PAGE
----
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Kidney Week

Abstract: FR-PO165

Influenza A(H1N1)pdm09 Reaches the Kidney, Altering Immune Responses Without Causing Direct Tissue Injury

Session Information

  • AKI: Mechanisms - II
    November 04, 2022 | Location: Exhibit Hall, Orange County Convention Center‚ West Building
    Abstract Time: 10:00 AM - 12:00 PM

Category: Acute Kidney Injury

  • 103 AKI: Mechanisms

Authors

  • Stowell-Connolly, Holly, University of Bristol Faculty of Health Sciences, Bristol, Bristol, United Kingdom
  • Lay, Abigail Charlotte, University of Bristol Faculty of Health Sciences, Bristol, Bristol, United Kingdom
  • Burt, Rachel, University of Bristol Faculty of Health Sciences, Bristol, Bristol, United Kingdom
  • Oliver, Elizabeth, University of Bristol School of Cellular and Molecular Medicine, Bristol, Bristol, United Kingdom
  • Goenka, Anu, University of Bristol School of Cellular and Molecular Medicine, Bristol, Bristol, United Kingdom
  • Coward, Richard, University of Bristol Faculty of Health Sciences, Bristol, Bristol, United Kingdom

Group or Team Name

  • Bristol Renal
Background

In 2009, a novel Influenza A(H1N1) virus caused the first pandemic of the twenty-first century. Patients commonly presented mild phenotypes, similar to seasonal influenza, however some developed complications requiring hospitalisation. Often critically ill patients exhibited major renal sequalae of acute kidney injury (AKI), leading to renal failure. Injury progression is poorly understood, with debates over development originating from direct viral infection of renal cells or pre-renal systemic inflammation.

Methods

Renal tissue and urine was taken from Babraham pigs (n=54) either daily (0-13 days) or weekly (0-3 weeks) following intranasal Influenza A(H1N1)pdm09 infection. IHC determined histological status of kidney tissue. Influenza A mRNA and nucleoprotein were detected by in situ hybridisation and IHC, respectively. Presence of H1N1 mRNA within urine was determined using qRT-PCR. Localised renal pro-/anti-inflammatory cytokine expression profiles were developed using qRT-PCR. CD4+ and CD8α+ T-cell infiltration and IgA deposition were detected by IF.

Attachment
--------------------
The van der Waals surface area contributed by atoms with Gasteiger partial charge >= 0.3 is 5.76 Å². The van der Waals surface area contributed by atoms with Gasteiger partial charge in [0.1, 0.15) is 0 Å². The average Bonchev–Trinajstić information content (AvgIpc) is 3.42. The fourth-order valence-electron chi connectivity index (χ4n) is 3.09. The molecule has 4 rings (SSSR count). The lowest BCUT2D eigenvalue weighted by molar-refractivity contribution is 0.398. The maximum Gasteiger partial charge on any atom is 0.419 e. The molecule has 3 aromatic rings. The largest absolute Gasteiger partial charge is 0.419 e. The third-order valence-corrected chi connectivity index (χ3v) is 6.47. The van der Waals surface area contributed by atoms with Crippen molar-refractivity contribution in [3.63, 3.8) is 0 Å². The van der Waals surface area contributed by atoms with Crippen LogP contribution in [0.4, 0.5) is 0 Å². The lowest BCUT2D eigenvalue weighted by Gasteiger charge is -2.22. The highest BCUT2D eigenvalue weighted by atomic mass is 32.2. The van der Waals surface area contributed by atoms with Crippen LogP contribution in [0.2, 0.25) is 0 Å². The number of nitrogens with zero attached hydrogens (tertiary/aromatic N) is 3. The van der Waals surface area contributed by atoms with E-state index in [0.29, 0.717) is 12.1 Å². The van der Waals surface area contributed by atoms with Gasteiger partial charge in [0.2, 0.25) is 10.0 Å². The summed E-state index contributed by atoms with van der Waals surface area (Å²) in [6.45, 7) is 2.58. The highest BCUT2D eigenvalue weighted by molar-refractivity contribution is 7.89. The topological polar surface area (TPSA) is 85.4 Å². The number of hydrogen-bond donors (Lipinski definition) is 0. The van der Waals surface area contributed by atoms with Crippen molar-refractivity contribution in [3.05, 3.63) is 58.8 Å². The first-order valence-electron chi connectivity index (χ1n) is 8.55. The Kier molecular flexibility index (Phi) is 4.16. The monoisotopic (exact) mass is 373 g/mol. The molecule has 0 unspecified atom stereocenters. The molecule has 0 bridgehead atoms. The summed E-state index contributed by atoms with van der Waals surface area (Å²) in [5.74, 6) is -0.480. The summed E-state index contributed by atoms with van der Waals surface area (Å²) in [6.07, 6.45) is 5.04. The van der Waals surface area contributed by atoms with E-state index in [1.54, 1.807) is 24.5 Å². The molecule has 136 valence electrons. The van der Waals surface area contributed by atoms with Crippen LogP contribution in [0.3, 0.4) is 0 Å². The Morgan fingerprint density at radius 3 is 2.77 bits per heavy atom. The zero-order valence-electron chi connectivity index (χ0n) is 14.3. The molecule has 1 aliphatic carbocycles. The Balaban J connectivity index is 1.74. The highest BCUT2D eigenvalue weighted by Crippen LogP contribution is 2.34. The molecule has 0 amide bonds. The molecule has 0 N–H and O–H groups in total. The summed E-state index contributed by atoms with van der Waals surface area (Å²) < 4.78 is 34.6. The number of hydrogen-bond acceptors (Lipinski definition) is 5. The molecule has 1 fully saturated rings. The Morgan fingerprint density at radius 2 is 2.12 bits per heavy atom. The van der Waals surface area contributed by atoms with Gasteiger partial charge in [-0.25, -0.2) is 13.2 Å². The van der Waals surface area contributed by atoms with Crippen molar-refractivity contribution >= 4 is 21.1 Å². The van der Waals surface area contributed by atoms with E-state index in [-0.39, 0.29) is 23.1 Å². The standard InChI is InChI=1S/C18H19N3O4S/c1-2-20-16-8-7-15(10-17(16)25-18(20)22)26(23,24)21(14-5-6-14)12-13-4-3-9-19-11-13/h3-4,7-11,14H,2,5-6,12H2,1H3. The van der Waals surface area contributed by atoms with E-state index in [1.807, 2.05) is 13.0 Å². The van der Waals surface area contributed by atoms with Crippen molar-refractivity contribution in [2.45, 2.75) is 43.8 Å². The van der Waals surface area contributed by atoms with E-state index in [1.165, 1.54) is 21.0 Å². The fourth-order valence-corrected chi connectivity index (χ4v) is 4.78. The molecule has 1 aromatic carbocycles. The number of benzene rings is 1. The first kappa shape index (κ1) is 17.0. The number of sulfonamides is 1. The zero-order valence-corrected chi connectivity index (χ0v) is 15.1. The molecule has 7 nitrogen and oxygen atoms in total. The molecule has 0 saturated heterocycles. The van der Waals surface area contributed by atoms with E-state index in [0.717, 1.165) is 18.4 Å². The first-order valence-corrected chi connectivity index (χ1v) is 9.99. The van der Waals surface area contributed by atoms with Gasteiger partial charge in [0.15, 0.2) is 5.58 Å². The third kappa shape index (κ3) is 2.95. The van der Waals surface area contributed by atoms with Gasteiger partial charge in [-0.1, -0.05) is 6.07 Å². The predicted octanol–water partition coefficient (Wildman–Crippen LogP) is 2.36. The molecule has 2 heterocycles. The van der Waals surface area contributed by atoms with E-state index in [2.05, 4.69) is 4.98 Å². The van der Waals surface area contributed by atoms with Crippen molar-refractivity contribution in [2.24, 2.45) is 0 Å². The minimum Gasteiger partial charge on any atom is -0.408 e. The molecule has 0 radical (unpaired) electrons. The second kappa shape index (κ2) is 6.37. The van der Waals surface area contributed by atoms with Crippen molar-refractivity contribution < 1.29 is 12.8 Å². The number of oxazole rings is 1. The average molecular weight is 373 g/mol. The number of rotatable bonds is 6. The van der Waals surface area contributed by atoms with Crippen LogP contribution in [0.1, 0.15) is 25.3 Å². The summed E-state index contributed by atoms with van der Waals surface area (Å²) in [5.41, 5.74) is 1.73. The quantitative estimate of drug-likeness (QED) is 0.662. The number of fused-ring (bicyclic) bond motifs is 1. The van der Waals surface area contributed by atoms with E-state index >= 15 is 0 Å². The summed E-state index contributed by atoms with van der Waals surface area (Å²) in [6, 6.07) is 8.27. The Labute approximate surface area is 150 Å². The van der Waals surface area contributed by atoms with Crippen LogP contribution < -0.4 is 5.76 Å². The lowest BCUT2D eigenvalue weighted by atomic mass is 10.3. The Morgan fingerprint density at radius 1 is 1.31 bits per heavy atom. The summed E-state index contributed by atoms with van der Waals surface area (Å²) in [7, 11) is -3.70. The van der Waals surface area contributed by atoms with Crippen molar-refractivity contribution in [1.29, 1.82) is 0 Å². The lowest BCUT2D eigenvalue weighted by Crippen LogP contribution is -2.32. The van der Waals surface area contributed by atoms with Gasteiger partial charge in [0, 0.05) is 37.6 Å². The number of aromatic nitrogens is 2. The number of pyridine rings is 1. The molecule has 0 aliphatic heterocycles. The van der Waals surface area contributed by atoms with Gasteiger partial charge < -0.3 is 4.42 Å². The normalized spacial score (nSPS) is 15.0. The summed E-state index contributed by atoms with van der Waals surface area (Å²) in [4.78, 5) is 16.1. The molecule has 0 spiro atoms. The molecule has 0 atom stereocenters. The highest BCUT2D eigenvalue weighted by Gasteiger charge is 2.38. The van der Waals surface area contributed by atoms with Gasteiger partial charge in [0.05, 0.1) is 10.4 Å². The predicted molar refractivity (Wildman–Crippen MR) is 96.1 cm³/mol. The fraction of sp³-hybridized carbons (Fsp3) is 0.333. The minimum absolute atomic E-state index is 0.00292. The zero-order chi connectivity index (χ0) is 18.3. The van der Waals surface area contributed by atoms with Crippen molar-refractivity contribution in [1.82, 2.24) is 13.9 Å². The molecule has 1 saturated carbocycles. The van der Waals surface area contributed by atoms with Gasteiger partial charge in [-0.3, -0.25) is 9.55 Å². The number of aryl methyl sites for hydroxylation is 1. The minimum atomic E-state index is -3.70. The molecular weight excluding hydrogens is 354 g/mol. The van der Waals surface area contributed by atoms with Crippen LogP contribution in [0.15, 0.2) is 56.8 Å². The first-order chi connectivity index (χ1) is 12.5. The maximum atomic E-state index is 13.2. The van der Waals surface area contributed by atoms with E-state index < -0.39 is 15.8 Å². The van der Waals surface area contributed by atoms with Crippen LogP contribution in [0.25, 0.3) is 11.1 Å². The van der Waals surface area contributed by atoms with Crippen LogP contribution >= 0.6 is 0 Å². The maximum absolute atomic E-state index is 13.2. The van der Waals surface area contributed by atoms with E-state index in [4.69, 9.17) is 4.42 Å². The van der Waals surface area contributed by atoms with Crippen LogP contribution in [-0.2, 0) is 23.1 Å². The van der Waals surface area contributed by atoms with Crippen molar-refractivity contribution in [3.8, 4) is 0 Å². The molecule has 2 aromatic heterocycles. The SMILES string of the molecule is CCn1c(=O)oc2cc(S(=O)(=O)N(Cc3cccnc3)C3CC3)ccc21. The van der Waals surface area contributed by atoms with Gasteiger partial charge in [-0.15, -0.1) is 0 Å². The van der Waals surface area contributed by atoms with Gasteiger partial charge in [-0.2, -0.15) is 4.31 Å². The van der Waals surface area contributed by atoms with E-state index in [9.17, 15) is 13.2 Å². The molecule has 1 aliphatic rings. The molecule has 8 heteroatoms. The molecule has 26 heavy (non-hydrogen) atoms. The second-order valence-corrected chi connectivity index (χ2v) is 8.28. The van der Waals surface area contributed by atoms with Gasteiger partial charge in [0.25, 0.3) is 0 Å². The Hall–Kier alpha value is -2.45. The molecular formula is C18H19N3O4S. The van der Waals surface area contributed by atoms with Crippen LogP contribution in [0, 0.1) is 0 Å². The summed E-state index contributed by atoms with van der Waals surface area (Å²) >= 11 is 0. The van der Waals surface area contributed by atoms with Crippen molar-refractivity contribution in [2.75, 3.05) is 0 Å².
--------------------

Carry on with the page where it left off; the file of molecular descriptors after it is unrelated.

Results

Viral mRNA and protein was detected within kidney tissue at 1-6 days post-infection, similar to the timeline in respiratory tissue. Despite this, IHC revealed microscopic renal structure to be unchanged at all time points, with no evidence of necrosis/fibrosis. Consistent with this, pro-inflammatory cytokine mRNA decreased one-week post-infection (TNF-α, IFN-β, IFN-γ, and IL-4; p<0.05). Expression recovers after 7-14 days, often reaching levels greater than control (TNF-α, IFN-γ, IL-2, IL-4; p<0.05). Interstitial infiltration of CD4+ and CD8α+ cells, together with glomerular deposition of IgA, follows a similar trend (CD4 and IgA p<0.05). Urine samples were absent of H1N1 mRNA.

Conclusion

This work creates an infection timeline within the porcine renal system and highlights the ability of the influenza A(H1N1)pdm09 virus to reach the kidney without causing direct injury. Viral presence within renal tissue is cleared one-week post-infection, corresponding with a localised dampening of the immune system. This work demonstrates a direct role of Influenza A(H1N1)pdm09 in the kidney, and with current literature documenting AKI in COVID-19 patients, it is important to understand how respiratory viruses can contribute to AKI and mortality.

Funding

  • Government Support – Non-U.S.